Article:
A huge rise in uncertainty

The global economic policy uncertainty index rose by a massive 149% in the 11 months to November 2016, its steepest rise ever


India’s uncertainty index against the global one is more subdued, indicating that economic policy has largely been predictable. Graphic: Prajakta Patil/Mint
India’s uncertainty index against the global one is more subdued, indicating that economic policy has largely been predictable. Graphic: Prajakta Patil/Mint

Will 2017 bring more stability in policy? Unlikely, as the global economic policy uncertainty index is at its highest level since inception. A product of three researchers, the index tracks the general state of the economy as it relates to businesses. It can include broad economy-wide conditions or the specific economic conditions of a particular industry.

Data shows that the index rose by a massive 149% in the 11 months to November 2016, its steepest rise ever. Indeed, 2016 saw several unpredictable events—from Britain’s vote to exit from the European Union to Republican nominee Donald Trump getting elected as president of the US. Central banks, too, pushed the boundaries of unconventional measures and took interest rates to negative territory.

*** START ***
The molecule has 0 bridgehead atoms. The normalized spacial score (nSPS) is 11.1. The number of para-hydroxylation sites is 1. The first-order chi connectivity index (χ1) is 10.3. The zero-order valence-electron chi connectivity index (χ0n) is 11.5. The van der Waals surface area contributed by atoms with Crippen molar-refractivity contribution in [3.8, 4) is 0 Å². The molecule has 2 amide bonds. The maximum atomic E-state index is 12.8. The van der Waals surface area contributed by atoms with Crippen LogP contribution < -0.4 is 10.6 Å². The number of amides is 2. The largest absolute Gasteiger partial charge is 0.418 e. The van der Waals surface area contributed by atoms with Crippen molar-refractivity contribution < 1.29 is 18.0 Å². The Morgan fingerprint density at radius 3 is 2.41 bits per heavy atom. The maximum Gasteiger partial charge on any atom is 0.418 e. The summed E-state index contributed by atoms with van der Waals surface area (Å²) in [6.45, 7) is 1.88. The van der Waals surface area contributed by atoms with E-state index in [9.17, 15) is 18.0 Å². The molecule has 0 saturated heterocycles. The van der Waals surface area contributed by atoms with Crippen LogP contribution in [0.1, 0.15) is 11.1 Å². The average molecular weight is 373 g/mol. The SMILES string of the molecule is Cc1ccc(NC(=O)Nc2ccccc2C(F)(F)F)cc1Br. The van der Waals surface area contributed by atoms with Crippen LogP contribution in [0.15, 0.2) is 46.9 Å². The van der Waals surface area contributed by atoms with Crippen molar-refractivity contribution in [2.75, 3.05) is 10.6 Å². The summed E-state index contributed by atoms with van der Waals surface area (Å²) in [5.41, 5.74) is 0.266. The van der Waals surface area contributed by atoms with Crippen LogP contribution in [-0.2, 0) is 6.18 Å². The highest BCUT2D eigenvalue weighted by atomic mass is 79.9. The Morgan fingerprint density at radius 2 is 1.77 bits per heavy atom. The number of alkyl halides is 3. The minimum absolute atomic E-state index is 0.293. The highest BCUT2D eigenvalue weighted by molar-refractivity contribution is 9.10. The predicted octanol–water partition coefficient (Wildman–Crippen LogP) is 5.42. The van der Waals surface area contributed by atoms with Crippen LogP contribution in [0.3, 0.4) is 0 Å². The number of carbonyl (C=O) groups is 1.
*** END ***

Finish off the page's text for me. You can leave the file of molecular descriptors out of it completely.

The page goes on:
The index for India was fashioned in 2003 and is a scientific survey of seven newspapers and the articles pertaining to economy in them. India’s index against the global one is more subdued, indicating that economic policy has largely been predictable.

In its Financial Stability Report, the Reserve Bank of India referred to this index to state that economic policy in India is more stable. However, the index surged in November, given the out-of-the-blue move by the government to demonetise high-value currency notes that purged 86% of cash with the public.

The index for December is likely to reflect the uncertainty in the wake of demonetisation but as India meanders through the unknowns of a post-demonetisation economy, some predictability may return by mid-2017.

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